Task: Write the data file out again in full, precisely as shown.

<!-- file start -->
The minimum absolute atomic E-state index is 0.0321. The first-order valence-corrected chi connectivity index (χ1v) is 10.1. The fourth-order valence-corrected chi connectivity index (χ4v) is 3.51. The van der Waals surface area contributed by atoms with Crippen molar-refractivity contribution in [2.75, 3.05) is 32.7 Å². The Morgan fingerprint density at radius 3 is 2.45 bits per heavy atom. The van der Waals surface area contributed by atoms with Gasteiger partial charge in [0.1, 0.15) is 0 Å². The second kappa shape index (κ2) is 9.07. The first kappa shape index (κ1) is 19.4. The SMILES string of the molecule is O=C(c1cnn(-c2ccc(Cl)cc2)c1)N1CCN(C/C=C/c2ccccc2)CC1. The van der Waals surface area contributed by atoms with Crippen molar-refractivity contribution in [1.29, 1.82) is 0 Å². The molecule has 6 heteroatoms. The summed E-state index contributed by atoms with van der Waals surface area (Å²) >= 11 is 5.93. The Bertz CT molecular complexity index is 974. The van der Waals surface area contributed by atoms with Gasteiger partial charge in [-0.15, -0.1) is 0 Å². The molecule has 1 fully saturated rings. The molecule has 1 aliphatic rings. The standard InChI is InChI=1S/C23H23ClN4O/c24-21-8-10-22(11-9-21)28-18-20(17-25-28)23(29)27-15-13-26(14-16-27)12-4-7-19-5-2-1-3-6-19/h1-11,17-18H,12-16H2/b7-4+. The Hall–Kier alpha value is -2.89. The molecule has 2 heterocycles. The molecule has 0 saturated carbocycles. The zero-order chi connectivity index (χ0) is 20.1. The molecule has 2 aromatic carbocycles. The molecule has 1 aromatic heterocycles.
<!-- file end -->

The minimum absolute atomic E-state index is 0.0321. The first-order valence-corrected chi connectivity index (χ1v) is 10.1. The fourth-order valence-corrected chi connectivity index (χ4v) is 3.51. The van der Waals surface area contributed by atoms with Crippen molar-refractivity contribution in [2.75, 3.05) is 32.7 Å². The Morgan fingerprint density at radius 3 is 2.45 bits per heavy atom. The van der Waals surface area contributed by atoms with Gasteiger partial charge in [0.1, 0.15) is 0 Å². The second kappa shape index (κ2) is 9.07. The first kappa shape index (κ1) is 19.4. The SMILES string of the molecule is O=C(c1cnn(-c2ccc(Cl)cc2)c1)N1CCN(C/C=C/c2ccccc2)CC1. The van der Waals surface area contributed by atoms with Crippen molar-refractivity contribution in [1.29, 1.82) is 0 Å². The molecule has 6 heteroatoms. The summed E-state index contributed by atoms with van der Waals surface area (Å²) >= 11 is 5.93. The Bertz CT molecular complexity index is 974. The van der Waals surface area contributed by atoms with Gasteiger partial charge in [-0.15, -0.1) is 0 Å². The molecule has 1 fully saturated rings. The molecule has 1 aliphatic rings. The standard InChI is InChI=1S/C23H23ClN4O/c24-21-8-10-22(11-9-21)28-18-20(17-25-28)23(29)27-15-13-26(14-16-27)12-4-7-19-5-2-1-3-6-19/h1-11,17-18H,12-16H2/b7-4+. The Hall–Kier alpha value is -2.89. The molecule has 2 heterocycles. The molecule has 0 saturated carbocycles. The zero-order chi connectivity index (χ0) is 20.1. The molecule has 2 aromatic carbocycles. The molecule has 1 aromatic heterocycles.